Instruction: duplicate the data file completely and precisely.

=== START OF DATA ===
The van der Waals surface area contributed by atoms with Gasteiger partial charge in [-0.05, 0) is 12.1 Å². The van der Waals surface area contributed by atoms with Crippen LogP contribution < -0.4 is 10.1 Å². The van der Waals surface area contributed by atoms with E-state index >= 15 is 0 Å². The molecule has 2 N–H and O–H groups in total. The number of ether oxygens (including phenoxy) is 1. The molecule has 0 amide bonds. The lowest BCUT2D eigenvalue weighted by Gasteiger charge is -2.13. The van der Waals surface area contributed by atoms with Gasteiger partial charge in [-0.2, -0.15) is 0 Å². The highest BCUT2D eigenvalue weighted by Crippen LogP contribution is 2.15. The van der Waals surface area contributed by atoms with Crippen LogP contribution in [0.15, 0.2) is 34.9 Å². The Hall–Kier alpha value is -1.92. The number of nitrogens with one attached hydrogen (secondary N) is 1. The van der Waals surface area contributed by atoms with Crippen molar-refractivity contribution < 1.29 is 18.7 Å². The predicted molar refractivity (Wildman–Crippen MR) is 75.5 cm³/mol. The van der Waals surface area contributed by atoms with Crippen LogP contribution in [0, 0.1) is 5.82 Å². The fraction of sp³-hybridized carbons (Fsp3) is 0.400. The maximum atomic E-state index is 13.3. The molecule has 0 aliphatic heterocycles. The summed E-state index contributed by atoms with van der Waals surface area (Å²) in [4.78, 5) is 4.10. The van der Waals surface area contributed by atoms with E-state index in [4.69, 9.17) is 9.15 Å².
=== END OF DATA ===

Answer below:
The van der Waals surface area contributed by atoms with Gasteiger partial charge in [-0.05, 0) is 12.1 Å². The van der Waals surface area contributed by atoms with Crippen LogP contribution < -0.4 is 10.1 Å². The van der Waals surface area contributed by atoms with E-state index >= 15 is 0 Å². The molecule has 2 N–H and O–H groups in total. The number of ether oxygens (including phenoxy) is 1. The molecule has 0 amide bonds. The lowest BCUT2D eigenvalue weighted by Gasteiger charge is -2.13. The van der Waals surface area contributed by atoms with Gasteiger partial charge in [-0.2, -0.15) is 0 Å². The highest BCUT2D eigenvalue weighted by Crippen LogP contribution is 2.15. The van der Waals surface area contributed by atoms with Crippen LogP contribution in [0.15, 0.2) is 34.9 Å². The Hall–Kier alpha value is -1.92. The number of nitrogens with one attached hydrogen (secondary N) is 1. The van der Waals surface area contributed by atoms with Crippen molar-refractivity contribution < 1.29 is 18.7 Å². The predicted molar refractivity (Wildman–Crippen MR) is 75.5 cm³/mol. The van der Waals surface area contributed by atoms with Crippen LogP contribution in [0, 0.1) is 5.82 Å². The fraction of sp³-hybridized carbons (Fsp3) is 0.400. The maximum atomic E-state index is 13.3. The molecule has 0 aliphatic heterocycles. The summed E-state index contributed by atoms with van der Waals surface area (Å²) in [4.78, 5) is 4.10. The van der Waals surface area contributed by atoms with E-state index in [4.69, 9.17) is 9.15 Å².